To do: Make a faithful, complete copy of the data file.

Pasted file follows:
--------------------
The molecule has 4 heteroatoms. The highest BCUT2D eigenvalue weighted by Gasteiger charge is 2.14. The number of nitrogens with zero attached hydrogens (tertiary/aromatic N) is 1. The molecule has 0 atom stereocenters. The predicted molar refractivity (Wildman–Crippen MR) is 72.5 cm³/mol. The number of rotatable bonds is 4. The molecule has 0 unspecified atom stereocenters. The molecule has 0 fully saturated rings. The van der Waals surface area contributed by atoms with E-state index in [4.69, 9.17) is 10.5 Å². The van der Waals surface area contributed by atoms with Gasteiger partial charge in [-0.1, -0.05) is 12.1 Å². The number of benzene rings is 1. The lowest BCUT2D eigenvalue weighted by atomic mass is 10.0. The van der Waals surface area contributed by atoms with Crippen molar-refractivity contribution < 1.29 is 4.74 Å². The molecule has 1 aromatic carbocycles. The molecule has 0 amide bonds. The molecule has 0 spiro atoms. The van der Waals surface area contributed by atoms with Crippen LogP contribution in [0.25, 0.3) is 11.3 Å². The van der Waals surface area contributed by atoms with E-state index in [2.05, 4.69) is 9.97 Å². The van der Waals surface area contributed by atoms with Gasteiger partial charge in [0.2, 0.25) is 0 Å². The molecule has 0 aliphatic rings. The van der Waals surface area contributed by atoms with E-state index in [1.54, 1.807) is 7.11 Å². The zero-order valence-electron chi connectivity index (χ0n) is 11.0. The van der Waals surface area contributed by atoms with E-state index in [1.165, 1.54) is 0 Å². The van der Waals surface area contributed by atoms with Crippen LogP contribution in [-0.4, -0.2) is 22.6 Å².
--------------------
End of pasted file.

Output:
The molecule has 4 heteroatoms. The highest BCUT2D eigenvalue weighted by Gasteiger charge is 2.14. The number of nitrogens with zero attached hydrogens (tertiary/aromatic N) is 1. The molecule has 0 atom stereocenters. The predicted molar refractivity (Wildman–Crippen MR) is 72.5 cm³/mol. The number of rotatable bonds is 4. The molecule has 0 unspecified atom stereocenters. The molecule has 0 fully saturated rings. The van der Waals surface area contributed by atoms with E-state index in [4.69, 9.17) is 10.5 Å². The van der Waals surface area contributed by atoms with Gasteiger partial charge in [-0.1, -0.05) is 12.1 Å². The number of benzene rings is 1. The lowest BCUT2D eigenvalue weighted by atomic mass is 10.0. The van der Waals surface area contributed by atoms with Crippen molar-refractivity contribution < 1.29 is 4.74 Å². The molecule has 1 aromatic carbocycles. The molecule has 0 amide bonds. The molecule has 0 spiro atoms. The van der Waals surface area contributed by atoms with Crippen LogP contribution in [0.25, 0.3) is 11.3 Å². The van der Waals surface area contributed by atoms with E-state index in [2.05, 4.69) is 9.97 Å². The van der Waals surface area contributed by atoms with Gasteiger partial charge in [0.2, 0.25) is 0 Å². The molecule has 0 aliphatic rings. The van der Waals surface area contributed by atoms with E-state index in [1.54, 1.807) is 7.11 Å². The zero-order valence-electron chi connectivity index (χ0n) is 11.0. The van der Waals surface area contributed by atoms with E-state index in [1.165, 1.54) is 0 Å². The van der Waals surface area contributed by atoms with Crippen LogP contribution in [-0.4, -0.2) is 22.6 Å².